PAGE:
Odendahl and Shaw (2002) relate cautions from their experience that elites may keep researchers waiting for long periods, announce upon their arrival that the interview time is shortened considerably, or interrupt the interview to conduct business without replacing the scheduled amount of time. During this study, the researcher experienced none of these scheduling issues. Rather, the researcher herself had to cancel the first set of interviews and redirect her travel upon learning her mother was seriously ill. With another participant, the researcher had to reschedule an interview because she could not fly due to her own illness. In both cases, the assistants were understanding and rescheduled the interview times. The only change made by a participant was the slight rescheduling of a final interview time and conducting it via telephone because the CEO was recovering at home from an unanticipated surgery.

Preparing

The methodological literature advises researchers to do their homework to understand the culture, context, and social norms they are entering, including areas such as the style of dress and rituals of interaction among elites (Odendahl & Shaw, 2002; Ostrander, 1993; Richards, 1996; Thomas, 1995), though no specific guidance is provided as to how to uncover this information. Other preparatory advice suggests sending the interview guide in advance to signal professionalism, help with control issues, and maximize the use of the elites' time. However, this advance notice was not recommended by Seidman (1998). Seidman prefers questions to emanate from active listening on the part of the researcher, playing off of what the participant has begun to share in exploring his or her experience.

Before conducting research with the healthcare CEOs, a number of preparatory strategies were employed. The researcher reviewed the organization's website to gain an overview of its history and services and studied the background of the CEO and the individuals on the management team and board. The researcher performed a web search on the region served by the organization to gain an appreciation of area geography, businesses, resources, important historical and community events, other healthcare providers, and related information. Assistants were asked, when confirming the interview time, if anything special was occurring that day that might affect the CEO's time or the researcher's access to the facility (with mention of employee barbeques, holiday parties, and other events leading to questions related to appropriate dress, for example). The researcher sent an email to the CEOs two days before each interview, thanking them for their time and providing a few brief statements regarding the topics to be covered in the upcoming session. The strategies used to prepare for the interviews provided the researcher with ample contextual information and continued to demonstrate the professionalism of the study.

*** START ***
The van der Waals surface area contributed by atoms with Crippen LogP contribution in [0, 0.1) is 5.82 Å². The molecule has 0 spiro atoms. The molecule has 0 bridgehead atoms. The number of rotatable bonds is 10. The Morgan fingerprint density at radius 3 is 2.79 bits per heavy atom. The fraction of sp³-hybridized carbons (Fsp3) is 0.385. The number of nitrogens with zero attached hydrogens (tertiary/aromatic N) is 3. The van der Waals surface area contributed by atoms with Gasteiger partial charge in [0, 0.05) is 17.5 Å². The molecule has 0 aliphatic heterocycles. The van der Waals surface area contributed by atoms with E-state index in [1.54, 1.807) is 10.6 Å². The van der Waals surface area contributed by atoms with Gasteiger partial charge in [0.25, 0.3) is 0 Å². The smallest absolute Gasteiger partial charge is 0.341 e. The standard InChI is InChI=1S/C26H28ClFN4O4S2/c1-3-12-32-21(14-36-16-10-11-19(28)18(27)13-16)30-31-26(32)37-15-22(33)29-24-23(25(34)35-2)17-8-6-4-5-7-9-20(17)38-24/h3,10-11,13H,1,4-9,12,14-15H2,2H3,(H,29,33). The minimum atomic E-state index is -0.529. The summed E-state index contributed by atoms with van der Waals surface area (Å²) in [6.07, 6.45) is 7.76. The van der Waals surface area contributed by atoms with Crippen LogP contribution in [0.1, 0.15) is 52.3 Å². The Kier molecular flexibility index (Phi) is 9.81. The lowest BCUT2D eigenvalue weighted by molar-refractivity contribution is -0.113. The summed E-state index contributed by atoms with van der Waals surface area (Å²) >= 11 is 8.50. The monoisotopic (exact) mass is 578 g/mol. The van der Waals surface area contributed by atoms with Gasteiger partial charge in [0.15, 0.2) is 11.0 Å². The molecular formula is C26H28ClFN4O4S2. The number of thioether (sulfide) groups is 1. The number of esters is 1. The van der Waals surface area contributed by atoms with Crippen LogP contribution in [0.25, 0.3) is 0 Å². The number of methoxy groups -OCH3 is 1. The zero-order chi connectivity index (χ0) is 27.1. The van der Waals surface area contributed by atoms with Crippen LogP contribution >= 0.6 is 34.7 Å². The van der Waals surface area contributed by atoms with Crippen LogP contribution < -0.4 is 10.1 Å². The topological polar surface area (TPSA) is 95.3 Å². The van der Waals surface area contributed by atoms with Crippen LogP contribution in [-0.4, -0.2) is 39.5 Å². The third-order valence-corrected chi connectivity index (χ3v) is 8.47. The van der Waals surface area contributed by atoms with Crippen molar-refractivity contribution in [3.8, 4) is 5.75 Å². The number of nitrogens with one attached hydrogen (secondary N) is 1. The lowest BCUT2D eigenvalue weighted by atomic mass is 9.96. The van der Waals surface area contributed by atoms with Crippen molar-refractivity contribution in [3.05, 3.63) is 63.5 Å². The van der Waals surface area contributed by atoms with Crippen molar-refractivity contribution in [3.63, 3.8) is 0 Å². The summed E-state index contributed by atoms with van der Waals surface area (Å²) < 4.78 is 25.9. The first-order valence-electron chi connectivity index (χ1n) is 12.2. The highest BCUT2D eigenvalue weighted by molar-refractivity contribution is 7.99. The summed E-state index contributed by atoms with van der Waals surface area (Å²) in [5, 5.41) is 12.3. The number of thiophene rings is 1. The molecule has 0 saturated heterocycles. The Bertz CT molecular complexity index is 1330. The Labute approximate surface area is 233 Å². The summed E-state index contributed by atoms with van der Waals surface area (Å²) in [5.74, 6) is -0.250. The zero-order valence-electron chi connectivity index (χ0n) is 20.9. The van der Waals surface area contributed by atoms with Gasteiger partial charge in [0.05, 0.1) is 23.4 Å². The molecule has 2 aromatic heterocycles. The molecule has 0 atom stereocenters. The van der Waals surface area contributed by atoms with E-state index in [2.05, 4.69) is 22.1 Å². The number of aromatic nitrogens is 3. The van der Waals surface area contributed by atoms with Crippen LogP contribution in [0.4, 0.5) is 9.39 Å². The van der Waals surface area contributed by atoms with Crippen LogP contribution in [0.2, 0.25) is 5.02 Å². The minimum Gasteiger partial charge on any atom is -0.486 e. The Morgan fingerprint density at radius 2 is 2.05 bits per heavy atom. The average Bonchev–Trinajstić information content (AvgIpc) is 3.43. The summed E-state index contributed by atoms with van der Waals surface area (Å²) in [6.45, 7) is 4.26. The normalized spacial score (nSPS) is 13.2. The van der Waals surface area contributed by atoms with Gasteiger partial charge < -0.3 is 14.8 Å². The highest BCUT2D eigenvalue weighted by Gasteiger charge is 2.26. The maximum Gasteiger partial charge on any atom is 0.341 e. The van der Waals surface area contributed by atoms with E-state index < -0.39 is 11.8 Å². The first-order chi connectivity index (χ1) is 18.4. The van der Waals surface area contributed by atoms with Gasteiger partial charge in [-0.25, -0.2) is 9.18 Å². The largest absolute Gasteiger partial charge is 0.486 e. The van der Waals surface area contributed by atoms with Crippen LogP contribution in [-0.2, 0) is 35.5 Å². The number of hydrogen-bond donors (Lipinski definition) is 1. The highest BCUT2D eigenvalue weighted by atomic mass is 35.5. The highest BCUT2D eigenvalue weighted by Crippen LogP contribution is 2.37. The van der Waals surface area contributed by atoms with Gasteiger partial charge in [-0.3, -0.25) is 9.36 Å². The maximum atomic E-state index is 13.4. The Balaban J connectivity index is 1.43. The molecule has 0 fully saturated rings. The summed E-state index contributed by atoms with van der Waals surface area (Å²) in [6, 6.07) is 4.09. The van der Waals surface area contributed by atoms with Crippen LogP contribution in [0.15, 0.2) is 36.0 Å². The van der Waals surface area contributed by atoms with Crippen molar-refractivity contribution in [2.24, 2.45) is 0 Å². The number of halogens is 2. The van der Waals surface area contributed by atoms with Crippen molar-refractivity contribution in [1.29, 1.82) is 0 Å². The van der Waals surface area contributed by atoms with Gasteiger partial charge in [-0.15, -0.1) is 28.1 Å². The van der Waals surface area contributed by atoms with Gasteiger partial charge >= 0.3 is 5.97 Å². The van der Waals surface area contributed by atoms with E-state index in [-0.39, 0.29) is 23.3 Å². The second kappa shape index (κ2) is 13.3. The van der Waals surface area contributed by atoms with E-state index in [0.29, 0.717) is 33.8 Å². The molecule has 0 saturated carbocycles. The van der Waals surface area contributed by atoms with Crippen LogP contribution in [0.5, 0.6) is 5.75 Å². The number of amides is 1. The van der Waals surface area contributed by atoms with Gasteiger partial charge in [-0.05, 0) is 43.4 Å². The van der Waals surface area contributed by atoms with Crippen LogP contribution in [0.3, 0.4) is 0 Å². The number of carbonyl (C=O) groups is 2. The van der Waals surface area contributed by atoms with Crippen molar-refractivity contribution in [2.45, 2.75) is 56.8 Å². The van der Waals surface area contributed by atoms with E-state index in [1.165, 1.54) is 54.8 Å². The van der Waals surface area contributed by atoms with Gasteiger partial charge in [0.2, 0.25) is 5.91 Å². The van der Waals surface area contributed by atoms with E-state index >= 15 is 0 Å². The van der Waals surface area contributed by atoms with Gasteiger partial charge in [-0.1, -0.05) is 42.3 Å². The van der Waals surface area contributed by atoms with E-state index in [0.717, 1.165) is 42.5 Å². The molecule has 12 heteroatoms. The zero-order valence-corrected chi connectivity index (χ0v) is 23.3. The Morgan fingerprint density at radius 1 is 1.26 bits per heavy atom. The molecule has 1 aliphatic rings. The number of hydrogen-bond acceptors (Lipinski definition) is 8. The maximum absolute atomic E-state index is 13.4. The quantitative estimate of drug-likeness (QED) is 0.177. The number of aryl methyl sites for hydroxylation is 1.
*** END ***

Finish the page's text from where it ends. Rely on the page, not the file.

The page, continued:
Establishing Rapport

Elites' attempts to control interviews is one of the two areas (the other is access) given the most attention in the methodological literature (Harvey, 2010). Interviewers are advised to assume that elites, who are used to being in charge, will try to control the interview by constantly questioning the study methods and the researcher's credentials; altering questions and dominating through elaborate responses; and using the interview to present themselves only in a positive light (Delaney, 2007; Morris, 2009; Odendahl & Shaw, 2002; Ostrander, 1993; Welch et al., 2002). Large age differentials and gender differences are also identified as potential barriers to the interviewer being taken seriously (Cochrane, 1998; Odendahl & Shaw, 2002).

Suggested solutions are for the interviewer to arrive first to set up the audio recorder and determine the seating arrangement; establish control by handing over a business card at the onset; assume a collegial (not deferential) position by being courteous and professional; keep introductions brief and indicate that data collection has just commenced; begin by clarifying the ground rules; flatter the elite to encourage more forthcoming responses; and move from nonthreatening to more threatening questions (Delaney, 2007; Morris, 2009; Odendahl & Shaw, 2002; Ostrander, 1993; Richards, 1996; Thomas, 1995).

Although helpful to those conducting single, journalistic types of interviews, these suggestions are not effective for the rapport required with the tripartite Seidman (1998) method. To assist in rapport building with healthcare CEOs, the researcher employed the following strategies: breaking the ice with a comment or question about the facility, a displayed picture, or an award (Odendahl & Shaw, 2002); using the referral source as a connection to create a trusting relationship (Kezar, 2003); explaining that recording is necessary so the researcher can listen

rather than take notes; restating the informed consent language about protecting the elites' confidentiality to remove this concern; describing the interviews as a collaborative learning process (Morris, 2009); and indicating that there are no "right" or "wrong" answers, just the elites' experiences for exploration.

The researcher was within a ten-year age differential of the participants, who were both male and female. No age or gender issues were perceived. Rapport was very comfortable, probably because of the researcher's familiarity with the field and environment (Hirsch, 1995). However, in designing the study, the researcher was concerned that the CEOs, as action-oriented individuals, would lose interest in participating in something with no concrete result. Accordingly, the mapping of participants' experiences was added to the research protocol and proved a valuable tool.

Incorporating Mapping